By Kevin Fishbain, Pro Football Weekly
I have no plans to watch a second of the Pro Bowl.
In fact, if I combined all the attention I’ve given to the NFL’s “All-Star” game over the years, it’d probably equal a quarter’s worth of game action.
By covering the NFL, I eat, drink and sleep football. Heck, this week, I have watched Senior Bowl practices on NFL Network. I’ll tune in for some of the drills at the NFL Scouting Combine. But I have no desire to watch the Pro Bowl, and I know I’m not alone.
This has been an issue for commissioner Roger Goodell, who almost canceled the game after last year’s clear lack of effort. The players did not want to give up the chance to spend a week in Hawaii, and Bears CB Charles Tillman told reporters on Tuesday that the players “owe it to our fans, we owe it to our viewers, to give them a little more effort than we did last year.”
There are several, well-documented problems with the Pro Bowl — it’s after the season and means nothing, players have no problem backing out of the game, the ones that do attend want to avoid injury and rarely give high effort, and the honor of receiving an invite to the Pro Bowl doesn’t mean the same anymore.
The Pro Bowl’s issues are not too different than what the other leagues face. The Major League Baseball All-Star Game used to be a huge event, then as it lost its luster Bud Selig added meaning to it by awarding the winning league home-field advantage in the World Series, which hasn’t done a whole lot to improve the game. The NBA All-Star game is high-scoring, but the slam-dunk contest sometimes garners more attention.
How do you market an All-Star game that doesn’t feature the game’s best players and is more alluring to players because of the location as opposed to the game?
The game is important to the residents of Honolulu, the players want that opportunity and the honor — or label as a “Pro Bowler” — which makes completely wiping out the Pro Bowl difficult. The out-of-the-box ideas are not really feasible, nor would any players be interested — such as a “third-place” game between the losers of the conference-championship game, or a college all-stars vs. the pros game. Asking the players to put the pads on and give 100 percent is a lost cause at this point, and I don’t necessarily blame the players for that frame of mind.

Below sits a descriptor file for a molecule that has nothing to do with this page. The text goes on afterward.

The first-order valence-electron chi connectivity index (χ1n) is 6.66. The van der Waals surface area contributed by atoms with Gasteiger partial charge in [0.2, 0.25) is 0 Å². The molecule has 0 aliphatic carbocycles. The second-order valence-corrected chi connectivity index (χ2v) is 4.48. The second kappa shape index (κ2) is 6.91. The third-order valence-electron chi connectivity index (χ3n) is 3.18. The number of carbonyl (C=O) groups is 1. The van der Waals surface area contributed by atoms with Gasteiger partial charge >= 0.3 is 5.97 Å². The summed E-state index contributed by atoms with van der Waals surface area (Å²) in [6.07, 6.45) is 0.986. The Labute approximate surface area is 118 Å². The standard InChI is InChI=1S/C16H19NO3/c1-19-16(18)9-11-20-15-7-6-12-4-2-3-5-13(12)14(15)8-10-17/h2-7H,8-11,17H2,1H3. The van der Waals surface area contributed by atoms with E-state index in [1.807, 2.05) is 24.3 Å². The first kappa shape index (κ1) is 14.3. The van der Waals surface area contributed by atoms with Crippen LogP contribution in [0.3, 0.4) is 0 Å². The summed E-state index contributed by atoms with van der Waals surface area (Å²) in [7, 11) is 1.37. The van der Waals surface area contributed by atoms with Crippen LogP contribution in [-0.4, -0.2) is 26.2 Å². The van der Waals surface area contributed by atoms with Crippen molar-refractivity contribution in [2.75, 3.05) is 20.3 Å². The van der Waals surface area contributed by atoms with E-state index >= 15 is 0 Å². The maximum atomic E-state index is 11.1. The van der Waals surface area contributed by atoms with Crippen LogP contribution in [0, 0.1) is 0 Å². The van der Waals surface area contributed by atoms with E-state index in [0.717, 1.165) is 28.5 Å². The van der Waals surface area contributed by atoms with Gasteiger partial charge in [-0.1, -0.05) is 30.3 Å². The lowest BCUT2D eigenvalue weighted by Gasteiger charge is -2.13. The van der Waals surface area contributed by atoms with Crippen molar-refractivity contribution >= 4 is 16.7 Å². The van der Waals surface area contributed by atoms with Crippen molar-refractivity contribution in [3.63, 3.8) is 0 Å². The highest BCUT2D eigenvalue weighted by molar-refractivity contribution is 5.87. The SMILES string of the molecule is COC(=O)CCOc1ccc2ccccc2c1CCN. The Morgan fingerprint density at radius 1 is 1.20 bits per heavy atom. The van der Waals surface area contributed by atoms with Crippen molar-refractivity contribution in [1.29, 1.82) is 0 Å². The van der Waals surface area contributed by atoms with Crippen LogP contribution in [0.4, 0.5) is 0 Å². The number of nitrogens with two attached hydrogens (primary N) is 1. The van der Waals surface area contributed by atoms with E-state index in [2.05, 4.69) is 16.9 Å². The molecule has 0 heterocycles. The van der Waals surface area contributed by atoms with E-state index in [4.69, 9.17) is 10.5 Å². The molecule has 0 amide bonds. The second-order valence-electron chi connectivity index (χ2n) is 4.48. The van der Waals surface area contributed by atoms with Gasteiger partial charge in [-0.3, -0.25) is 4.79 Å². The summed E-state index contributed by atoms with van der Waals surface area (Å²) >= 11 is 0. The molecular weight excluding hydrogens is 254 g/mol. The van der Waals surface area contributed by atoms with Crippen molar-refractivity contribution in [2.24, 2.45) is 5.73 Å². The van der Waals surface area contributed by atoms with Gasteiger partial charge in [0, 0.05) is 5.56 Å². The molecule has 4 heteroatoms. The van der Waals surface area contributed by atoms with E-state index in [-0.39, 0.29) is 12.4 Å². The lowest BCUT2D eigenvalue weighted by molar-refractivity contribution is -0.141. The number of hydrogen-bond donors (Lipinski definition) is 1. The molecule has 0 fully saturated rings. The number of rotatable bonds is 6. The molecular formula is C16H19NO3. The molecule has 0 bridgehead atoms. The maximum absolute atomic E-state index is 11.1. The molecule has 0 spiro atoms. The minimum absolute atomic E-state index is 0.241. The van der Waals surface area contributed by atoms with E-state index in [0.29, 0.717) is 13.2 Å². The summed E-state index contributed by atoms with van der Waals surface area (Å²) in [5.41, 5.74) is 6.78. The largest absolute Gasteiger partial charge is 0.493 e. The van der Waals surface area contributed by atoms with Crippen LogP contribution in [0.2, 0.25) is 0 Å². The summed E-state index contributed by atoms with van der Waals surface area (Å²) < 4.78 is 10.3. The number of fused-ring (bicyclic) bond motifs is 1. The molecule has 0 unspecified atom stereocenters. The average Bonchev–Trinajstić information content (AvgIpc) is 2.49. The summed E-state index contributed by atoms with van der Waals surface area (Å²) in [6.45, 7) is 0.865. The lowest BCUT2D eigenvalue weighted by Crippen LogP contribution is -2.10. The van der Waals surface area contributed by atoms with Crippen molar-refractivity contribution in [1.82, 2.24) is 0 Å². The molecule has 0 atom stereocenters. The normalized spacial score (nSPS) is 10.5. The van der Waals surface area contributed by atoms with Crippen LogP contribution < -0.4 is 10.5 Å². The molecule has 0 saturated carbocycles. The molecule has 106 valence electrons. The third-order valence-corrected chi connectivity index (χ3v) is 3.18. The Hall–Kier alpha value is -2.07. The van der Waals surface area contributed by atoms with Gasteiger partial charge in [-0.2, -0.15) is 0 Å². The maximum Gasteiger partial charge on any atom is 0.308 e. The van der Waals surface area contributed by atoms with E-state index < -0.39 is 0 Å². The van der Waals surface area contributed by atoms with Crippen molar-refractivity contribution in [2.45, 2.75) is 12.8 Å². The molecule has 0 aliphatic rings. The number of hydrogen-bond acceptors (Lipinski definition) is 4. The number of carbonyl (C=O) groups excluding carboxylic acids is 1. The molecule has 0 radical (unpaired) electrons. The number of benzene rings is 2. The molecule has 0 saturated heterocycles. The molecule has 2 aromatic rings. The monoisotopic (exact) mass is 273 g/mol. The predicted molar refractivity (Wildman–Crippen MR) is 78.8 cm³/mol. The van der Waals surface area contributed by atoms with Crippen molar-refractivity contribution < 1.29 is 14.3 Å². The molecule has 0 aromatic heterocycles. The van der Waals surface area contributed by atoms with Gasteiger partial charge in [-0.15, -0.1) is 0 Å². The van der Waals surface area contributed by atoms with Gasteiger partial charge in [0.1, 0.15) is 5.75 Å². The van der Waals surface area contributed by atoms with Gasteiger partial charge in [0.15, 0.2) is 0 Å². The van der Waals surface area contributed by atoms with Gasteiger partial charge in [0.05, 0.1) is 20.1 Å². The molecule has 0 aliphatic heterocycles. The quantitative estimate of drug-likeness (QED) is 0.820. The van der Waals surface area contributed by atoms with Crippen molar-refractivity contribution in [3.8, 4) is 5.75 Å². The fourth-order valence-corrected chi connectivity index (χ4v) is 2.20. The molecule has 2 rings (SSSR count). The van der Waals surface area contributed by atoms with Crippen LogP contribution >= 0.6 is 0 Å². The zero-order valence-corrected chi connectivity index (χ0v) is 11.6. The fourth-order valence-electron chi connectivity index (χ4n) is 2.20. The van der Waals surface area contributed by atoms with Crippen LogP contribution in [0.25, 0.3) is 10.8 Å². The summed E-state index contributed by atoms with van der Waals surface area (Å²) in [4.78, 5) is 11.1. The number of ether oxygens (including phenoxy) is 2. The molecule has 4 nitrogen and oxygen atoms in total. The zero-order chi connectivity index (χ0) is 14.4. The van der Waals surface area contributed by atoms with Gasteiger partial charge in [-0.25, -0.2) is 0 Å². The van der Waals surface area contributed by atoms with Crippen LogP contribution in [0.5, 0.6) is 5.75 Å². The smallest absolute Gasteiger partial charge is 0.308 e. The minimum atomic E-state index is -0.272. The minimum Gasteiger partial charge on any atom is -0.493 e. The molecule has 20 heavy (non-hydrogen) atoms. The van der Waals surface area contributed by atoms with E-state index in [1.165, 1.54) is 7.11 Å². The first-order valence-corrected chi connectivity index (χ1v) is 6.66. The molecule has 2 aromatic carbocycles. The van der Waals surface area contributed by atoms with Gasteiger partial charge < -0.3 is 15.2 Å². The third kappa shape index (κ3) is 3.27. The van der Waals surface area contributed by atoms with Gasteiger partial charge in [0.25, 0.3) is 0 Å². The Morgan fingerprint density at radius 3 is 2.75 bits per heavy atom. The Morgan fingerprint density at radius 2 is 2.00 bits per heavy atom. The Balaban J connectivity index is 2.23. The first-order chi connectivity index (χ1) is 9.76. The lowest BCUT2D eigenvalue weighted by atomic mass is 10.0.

The seemingly obvious response, and common idea as a “solution” or “compromise” is some sort of skills competition — and that is something I’d watch. Watching Aaron Rodgers throw to Calvin Johnson (by the way, neither is playing in the Pro Bowl) isn’t that enticing, it doesn’t have that “Kobe Bryant playing with Kevin Durant” allure.
Now, seeing which quarterback can throw the ball the farthest, which wide receiver truly has the fastest 40-time, which lineman is the strongest — there’s a reason people watch the Combine. NFL players are incredible athletes, and we like to see what they are capable of against the best in their business. I’m not sure why players would be opposed to this — the threat of injury is lesser, the effort asked for is not nearly as great and, well, it’s fun.
All that matters when it comes to the future of the Pro Bowl, though, is ratings and money. Would enough people watch an NFL All-Star skills competition? Since I don’t watch the Pro Bowl, and don’t understand why anyone would, I don’t see how a skills competition would be any worse. The NFL has a ridiculous hold on this country — it shouldn't be hard to make a few tweaks and still get viewers.
Next year, give me Matthew Stafford vs. Joe Flacco, let them air out 75-yard passes; line up Chris Johnson vs. Reggie Bush in a race or an obstacle course, and then I’ll tune in.